While the beams go up on the new Lacy School of Business, faculty and students in the old building are busily constructing new curriculum to go with it.
They’ve built two student-run businesses—an insurance company and a marketing/communications firm—designed to work with clients and eventually become profitable. What they’re doing, Dean Steve Standifird said, “is the kind of thing you can’t teach in a classroom.”
“The term we use is ‘intense experiential education,’” he said. “One of our goals in the School of Business is to be the premier experiential-oriented business program in the country. This is a key component of that.”
FIRST OF ITS KIND—STUDENT ENTREPRENEURS
The MJ Student-Run Insurance Company, known in industry parlance as a “captive,” is the first of its kind for a university. The company insures Butler programs and items including the live mascot Butler Blue III, rare books, artwork, and the telescope at the Holcomb Observatory. Students learn how to write the insurance policy and what the coverage terms will be, and they’re figuring out how to finance the company. In doing so, they will be able to apply their risk-management expertise in accounting, investments, and numerous other areas.
Zach Finn, the Clinical Professor and Director of the Davey Risk Management and Insurance Program, said the idea behind the internal insurance company is to give students hands-on experience and prepare them for an industry that anticipates needing 400,000 new employees by 2022.
The captive opened August 1, 2017. Finn said they spent the first semester “building the bridge between implementation and operation.” In spring 2018, the captive team worked on a variety of tasks, including putting together the insurance package it’s selling to Butler to cover the Butler University Police Department’s bomb-sniffing dog Marcus, Trip’s bejeweled collar, and more.
In addition, the captive team has been asked to inventory the University’s $3.9 million worth of pianos. That means they’ll photograph each instrument, identify their location on the campus map, determine their condition, and evaluate whether where they’re situated makes them more susceptible to damage.
“We’re going to be learning a lot about pianos over the course of the semester,” Finn said.
They also will work to substantiate the value of Butler’s dogs, confirm the transition plan for Blue IV, and develop a policy in the event that Marcus were to be killed in the line of duty.
Derek DeKoning ’18, the captive’s CEO and Co-Founder, said he’s learned an incredible amount about the industry in which he plans to work—nitty-gritty, behind-the-scenes kinds of things such as conforming with regulatory requirements, and the importance of regular and ongoing communication.
“It has taught me how to conduct myself in a professional manner and maintain regular communications with all the parties involved,” said DeKoning, who came to Butler from Atlanta, Georgia. “It has helped my project and time management skills. I believe that these soft skills will assist me in the early days of my career.”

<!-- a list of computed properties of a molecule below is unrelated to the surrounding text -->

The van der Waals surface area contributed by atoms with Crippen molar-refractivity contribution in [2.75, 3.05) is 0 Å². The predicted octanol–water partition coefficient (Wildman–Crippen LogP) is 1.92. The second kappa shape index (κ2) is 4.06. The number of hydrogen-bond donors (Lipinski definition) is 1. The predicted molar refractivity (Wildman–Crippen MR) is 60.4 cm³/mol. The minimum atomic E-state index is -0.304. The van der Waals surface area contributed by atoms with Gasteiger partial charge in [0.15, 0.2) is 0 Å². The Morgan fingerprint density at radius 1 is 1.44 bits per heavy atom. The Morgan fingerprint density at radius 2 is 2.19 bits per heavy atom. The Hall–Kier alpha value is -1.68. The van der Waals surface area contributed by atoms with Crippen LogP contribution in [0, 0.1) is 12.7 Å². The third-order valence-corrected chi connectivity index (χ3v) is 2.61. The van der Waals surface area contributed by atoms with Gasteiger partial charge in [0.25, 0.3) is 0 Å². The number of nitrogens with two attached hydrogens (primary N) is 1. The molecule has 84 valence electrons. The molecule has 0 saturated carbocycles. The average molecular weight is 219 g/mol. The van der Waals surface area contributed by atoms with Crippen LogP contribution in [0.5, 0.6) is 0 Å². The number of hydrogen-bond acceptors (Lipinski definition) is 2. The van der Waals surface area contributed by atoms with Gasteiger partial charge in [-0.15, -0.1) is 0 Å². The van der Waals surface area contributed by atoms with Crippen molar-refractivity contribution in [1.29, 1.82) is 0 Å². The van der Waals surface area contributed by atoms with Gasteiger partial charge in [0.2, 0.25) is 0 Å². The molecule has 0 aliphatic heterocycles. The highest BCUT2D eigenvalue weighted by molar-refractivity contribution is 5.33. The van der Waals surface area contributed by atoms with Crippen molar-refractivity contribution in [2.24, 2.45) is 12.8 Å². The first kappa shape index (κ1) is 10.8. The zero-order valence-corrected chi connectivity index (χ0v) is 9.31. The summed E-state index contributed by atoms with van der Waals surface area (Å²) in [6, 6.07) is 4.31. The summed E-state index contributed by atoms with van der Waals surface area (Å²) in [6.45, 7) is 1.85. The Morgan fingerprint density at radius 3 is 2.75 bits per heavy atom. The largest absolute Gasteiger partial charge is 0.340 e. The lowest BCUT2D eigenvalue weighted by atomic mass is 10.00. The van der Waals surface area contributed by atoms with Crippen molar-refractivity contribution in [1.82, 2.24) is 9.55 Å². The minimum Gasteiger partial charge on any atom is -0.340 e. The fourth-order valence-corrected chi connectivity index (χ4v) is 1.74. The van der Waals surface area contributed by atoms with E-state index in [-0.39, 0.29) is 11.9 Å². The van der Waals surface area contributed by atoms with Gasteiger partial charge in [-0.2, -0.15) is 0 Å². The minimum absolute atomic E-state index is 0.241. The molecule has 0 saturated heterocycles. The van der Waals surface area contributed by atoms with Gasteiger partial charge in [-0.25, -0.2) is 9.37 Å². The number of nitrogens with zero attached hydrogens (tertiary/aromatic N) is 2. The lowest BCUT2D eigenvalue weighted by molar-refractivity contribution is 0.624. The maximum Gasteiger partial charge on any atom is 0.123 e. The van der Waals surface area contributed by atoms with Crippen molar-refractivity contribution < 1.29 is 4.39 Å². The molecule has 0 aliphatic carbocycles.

BRIGHT BLUE MARKETING AND PR FIRM: REAL WORLD AND STUDENT RUN
Another of the captive’s missions was to help increase the social media presence for Marcus. For that, it turned to Bright Blue, the Lacy School of Business’ student-run marketing/PR firm. Bright Blue, which started operations in spring 2017, is a partnership between the business school and the College of Communication.
Standifird brought in Joe Ellsworth, who was a Principal in a marketing/communications agency for 30 years in the Evansville area, to serve as Program Director. Ellsworth said Bright Blue has been set up to be as much like a real-world agency as possible.
Student-employees—they are paid—are contributing members of the team. They’re expected to do high-level work that makes the clients happy and, ultimately, turn a profit, Ellsworth said.
Allyson Marks ’18, a Marketing major with minors in Spanish, Strategic Communication, and Art + Design, joined Bright Blue in fall 2017 and moved up from Writer to Communication Specialist. She said one of their most noteworthy clients was an adoption agency that wanted to find more birth mothers looking to put their child up for adoption. (Bright Blue signs a non-disclosure agreement with its clients.)
The Bright Blue team did a brand audit, determining what the adoption agency was, what it stood for, and how it could differentiate itself from other agencies. They created some key messages based on what this adoption agency offered that others didn’t (personal service) as well as a strategic communications plan that targeted birth mothers with brochures, social media, and a website.
In other words, Marks said, Bright Blue did what a professional agency would, but at a fraction of the cost. Bright Blue has also worked with a manufacturing company, a tech company, a bio-healthcare company, and two independent consultants, she said. It’s given the participating students the opportunity to work as a professional team, develop strategies, and find solutions.
“It’s a lot more than students usually get to do in an internship because you’re usually helping on someone else’s project,” said Marks, who’s from the Peoria, Illinois, area. “But on this, we were creating our own projects. That was fun—and as close to real-world experience as I could have gotten.”
That’s exactly the point, Finn said. “It’s a class that feels more like a working environment than a traditional classroom,” he said of the captive insurance class. “It’s them doing things instead of learning about it. I could be teaching about creating an endorsement versus using one an insurance company’s provided or we can actually create one and get the insurance industry to implement it and make the world a better place a little bit and get some notice for the students. They’re doing the things they’re learning about.”